PATTY JONES Different kind of donation Patty Jones' free time isn't all that free. Last year, she took on more than 100 assignments as a member of Indianapolis Ambassadors. And that's just for starters. She also volunteered for dozens of activities at Greenwood Christian Church, was treasurer of her neighborhood association and served on the board of Joy's House, a provider of adult day services.
"We all have talents and mine help organizations," said Jones, 45, owner of Insurance and Financial Needs in Indianapolis.
Yes, she said, not-for-profit organizations need money to survive. But what she and others like her offer is valuable, too.
"They also need the talents of people who push them and help move them forward. Those are my abilities and skills and that's how I give back to the community," she said.
Among her volunteer efforts is Rod & Staff Ministry. Jones is helping to organize an April fund-raising dinner, said David Schmisseur, a board member of the ministry that uses biblical teachings as the basis for personal counseling and problem solving.
"Her gift is organizational help. She knows everything about this kind of event, from working with caterers to invitations. She can do anything you might need" to make the fund raiser a success, he said. "Patty seems called to do this."
Jones caught the volunteer bug at IUPUI, where she graduated in 1984 with a degree in business administration and communications.
She was vice president for service of Alpha Phi Omega, a service fraternity. "I organized several programs while I was taking classes. I loved that campus," she said.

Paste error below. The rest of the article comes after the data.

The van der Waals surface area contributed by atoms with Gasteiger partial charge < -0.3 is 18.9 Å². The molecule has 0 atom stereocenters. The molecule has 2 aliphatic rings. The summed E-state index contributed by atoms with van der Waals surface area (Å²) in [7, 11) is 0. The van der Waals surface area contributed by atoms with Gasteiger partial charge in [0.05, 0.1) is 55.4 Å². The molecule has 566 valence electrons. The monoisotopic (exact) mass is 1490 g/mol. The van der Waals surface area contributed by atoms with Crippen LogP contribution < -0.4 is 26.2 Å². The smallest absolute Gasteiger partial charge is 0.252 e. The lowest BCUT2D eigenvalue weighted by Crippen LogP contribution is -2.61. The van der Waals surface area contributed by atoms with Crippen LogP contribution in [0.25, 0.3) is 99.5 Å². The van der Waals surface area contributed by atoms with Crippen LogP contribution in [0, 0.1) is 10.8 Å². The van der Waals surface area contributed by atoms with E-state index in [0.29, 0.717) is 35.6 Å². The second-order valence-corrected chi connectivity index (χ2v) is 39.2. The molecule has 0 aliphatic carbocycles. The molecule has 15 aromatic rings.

Jones does not expect her activities to slow down this year. She's the new president of Indianapolis Ambassadors, which has about 500 members who provide roughly 11,000 volunteer hours a year to organizations throughout the city. Jones also volunteers about 20 hours a week at Riley Hospital for Children, where she's been working on the next batch of patient-designed Christmas cards sold each year as a fund raiser.
She said her "outsider" point of view is what helps organizations succeed.
"There are many people out there who are passionate about their organization. But the most successful ones are those with passion and a dream" about what they'd like their organization to accomplish, she said.
She helps organizations keep the dream in front of them and work toward it. "My goal is to leave them better than when we first met," Jones said. "I tell people all the time that volunteering is not about you. It's what you can do for someone else."
Know someone who makes a difference helping others despite the demands of work and family? E-mail "Doing Good" suggestions to firstname.lastname@example.org.